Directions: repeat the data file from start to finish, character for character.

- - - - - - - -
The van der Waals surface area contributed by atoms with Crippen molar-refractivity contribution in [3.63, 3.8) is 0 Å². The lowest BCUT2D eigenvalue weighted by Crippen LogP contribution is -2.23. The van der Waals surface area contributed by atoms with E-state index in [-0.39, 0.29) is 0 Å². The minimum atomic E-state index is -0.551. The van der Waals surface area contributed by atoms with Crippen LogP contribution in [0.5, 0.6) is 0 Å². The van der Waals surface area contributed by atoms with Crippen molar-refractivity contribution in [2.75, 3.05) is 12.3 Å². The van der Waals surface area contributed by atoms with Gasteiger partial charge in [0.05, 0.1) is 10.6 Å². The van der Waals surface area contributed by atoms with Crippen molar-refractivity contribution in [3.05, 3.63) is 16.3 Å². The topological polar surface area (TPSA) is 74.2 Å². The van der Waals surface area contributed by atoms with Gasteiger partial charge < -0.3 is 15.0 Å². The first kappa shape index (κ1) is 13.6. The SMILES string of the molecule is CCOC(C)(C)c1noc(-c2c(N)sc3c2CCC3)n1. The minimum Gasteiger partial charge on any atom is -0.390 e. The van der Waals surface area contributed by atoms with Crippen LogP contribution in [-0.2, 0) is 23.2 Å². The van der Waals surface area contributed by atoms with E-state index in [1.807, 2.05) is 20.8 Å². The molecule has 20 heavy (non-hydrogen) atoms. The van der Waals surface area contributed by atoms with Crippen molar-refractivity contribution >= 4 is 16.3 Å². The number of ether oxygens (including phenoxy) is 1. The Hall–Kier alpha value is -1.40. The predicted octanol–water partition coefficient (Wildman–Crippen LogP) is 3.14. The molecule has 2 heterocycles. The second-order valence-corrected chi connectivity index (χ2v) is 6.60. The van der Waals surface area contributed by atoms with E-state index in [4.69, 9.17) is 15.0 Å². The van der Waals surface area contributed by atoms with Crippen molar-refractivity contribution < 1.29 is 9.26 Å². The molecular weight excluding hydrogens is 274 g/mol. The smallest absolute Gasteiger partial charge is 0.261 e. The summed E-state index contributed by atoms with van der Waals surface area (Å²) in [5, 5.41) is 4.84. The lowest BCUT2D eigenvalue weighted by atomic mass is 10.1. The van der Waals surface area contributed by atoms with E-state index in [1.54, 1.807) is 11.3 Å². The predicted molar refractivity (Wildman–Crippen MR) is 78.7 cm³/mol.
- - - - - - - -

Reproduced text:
The van der Waals surface area contributed by atoms with Crippen molar-refractivity contribution in [3.63, 3.8) is 0 Å². The lowest BCUT2D eigenvalue weighted by Crippen LogP contribution is -2.23. The van der Waals surface area contributed by atoms with E-state index in [-0.39, 0.29) is 0 Å². The minimum atomic E-state index is -0.551. The van der Waals surface area contributed by atoms with Crippen LogP contribution in [0.5, 0.6) is 0 Å². The van der Waals surface area contributed by atoms with Crippen molar-refractivity contribution in [2.75, 3.05) is 12.3 Å². The van der Waals surface area contributed by atoms with Gasteiger partial charge in [0.05, 0.1) is 10.6 Å². The van der Waals surface area contributed by atoms with Crippen molar-refractivity contribution in [3.05, 3.63) is 16.3 Å². The topological polar surface area (TPSA) is 74.2 Å². The van der Waals surface area contributed by atoms with Gasteiger partial charge < -0.3 is 15.0 Å². The first kappa shape index (κ1) is 13.6. The SMILES string of the molecule is CCOC(C)(C)c1noc(-c2c(N)sc3c2CCC3)n1. The minimum Gasteiger partial charge on any atom is -0.390 e. The van der Waals surface area contributed by atoms with Crippen LogP contribution in [-0.2, 0) is 23.2 Å². The van der Waals surface area contributed by atoms with E-state index in [1.807, 2.05) is 20.8 Å². The molecule has 20 heavy (non-hydrogen) atoms. The van der Waals surface area contributed by atoms with Crippen molar-refractivity contribution >= 4 is 16.3 Å². The number of ether oxygens (including phenoxy) is 1. The Hall–Kier alpha value is -1.40. The predicted octanol–water partition coefficient (Wildman–Crippen LogP) is 3.14. The molecule has 2 heterocycles. The second-order valence-corrected chi connectivity index (χ2v) is 6.60. The van der Waals surface area contributed by atoms with E-state index in [4.69, 9.17) is 15.0 Å². The van der Waals surface area contributed by atoms with Crippen molar-refractivity contribution < 1.29 is 9.26 Å². The molecular weight excluding hydrogens is 274 g/mol. The smallest absolute Gasteiger partial charge is 0.261 e. The summed E-state index contributed by atoms with van der Waals surface area (Å²) in [5, 5.41) is 4.84. The lowest BCUT2D eigenvalue weighted by atomic mass is 10.1. The van der Waals surface area contributed by atoms with E-state index in [1.54, 1.807) is 11.3 Å². The predicted molar refractivity (Wildman–Crippen MR) is 78.7 cm³/mol.